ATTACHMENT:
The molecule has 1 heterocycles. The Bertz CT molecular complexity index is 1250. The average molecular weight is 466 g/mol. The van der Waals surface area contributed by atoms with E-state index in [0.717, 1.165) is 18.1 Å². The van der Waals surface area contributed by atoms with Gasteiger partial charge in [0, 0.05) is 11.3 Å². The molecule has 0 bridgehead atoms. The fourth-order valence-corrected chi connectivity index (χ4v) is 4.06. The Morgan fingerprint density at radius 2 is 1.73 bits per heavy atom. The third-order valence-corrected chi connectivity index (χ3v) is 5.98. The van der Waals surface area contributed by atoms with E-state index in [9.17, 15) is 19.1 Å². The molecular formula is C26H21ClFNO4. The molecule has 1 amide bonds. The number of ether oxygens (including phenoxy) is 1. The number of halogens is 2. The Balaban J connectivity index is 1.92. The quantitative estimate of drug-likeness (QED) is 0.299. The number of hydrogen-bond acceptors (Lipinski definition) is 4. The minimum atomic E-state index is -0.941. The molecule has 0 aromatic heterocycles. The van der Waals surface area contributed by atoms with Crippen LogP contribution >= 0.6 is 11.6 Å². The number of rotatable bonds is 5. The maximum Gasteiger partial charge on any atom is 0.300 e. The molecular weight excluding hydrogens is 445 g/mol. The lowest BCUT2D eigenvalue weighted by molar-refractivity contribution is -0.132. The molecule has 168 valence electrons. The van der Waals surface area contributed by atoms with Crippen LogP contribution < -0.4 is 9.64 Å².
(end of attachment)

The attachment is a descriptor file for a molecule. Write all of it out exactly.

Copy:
The molecule has 1 heterocycles. The Bertz CT molecular complexity index is 1250. The average molecular weight is 466 g/mol. The van der Waals surface area contributed by atoms with E-state index in [0.717, 1.165) is 18.1 Å². The van der Waals surface area contributed by atoms with Gasteiger partial charge in [0, 0.05) is 11.3 Å². The molecule has 0 bridgehead atoms. The fourth-order valence-corrected chi connectivity index (χ4v) is 4.06. The Morgan fingerprint density at radius 2 is 1.73 bits per heavy atom. The third-order valence-corrected chi connectivity index (χ3v) is 5.98. The van der Waals surface area contributed by atoms with E-state index in [9.17, 15) is 19.1 Å². The molecular formula is C26H21ClFNO4. The molecule has 1 amide bonds. The number of ether oxygens (including phenoxy) is 1. The number of halogens is 2. The Balaban J connectivity index is 1.92. The quantitative estimate of drug-likeness (QED) is 0.299. The number of hydrogen-bond acceptors (Lipinski definition) is 4. The minimum atomic E-state index is -0.941. The molecule has 0 aromatic heterocycles. The van der Waals surface area contributed by atoms with Crippen LogP contribution >= 0.6 is 11.6 Å². The number of rotatable bonds is 5. The maximum Gasteiger partial charge on any atom is 0.300 e. The molecular weight excluding hydrogens is 445 g/mol. The lowest BCUT2D eigenvalue weighted by molar-refractivity contribution is -0.132. The molecule has 168 valence electrons. The van der Waals surface area contributed by atoms with Crippen LogP contribution < -0.4 is 9.64 Å².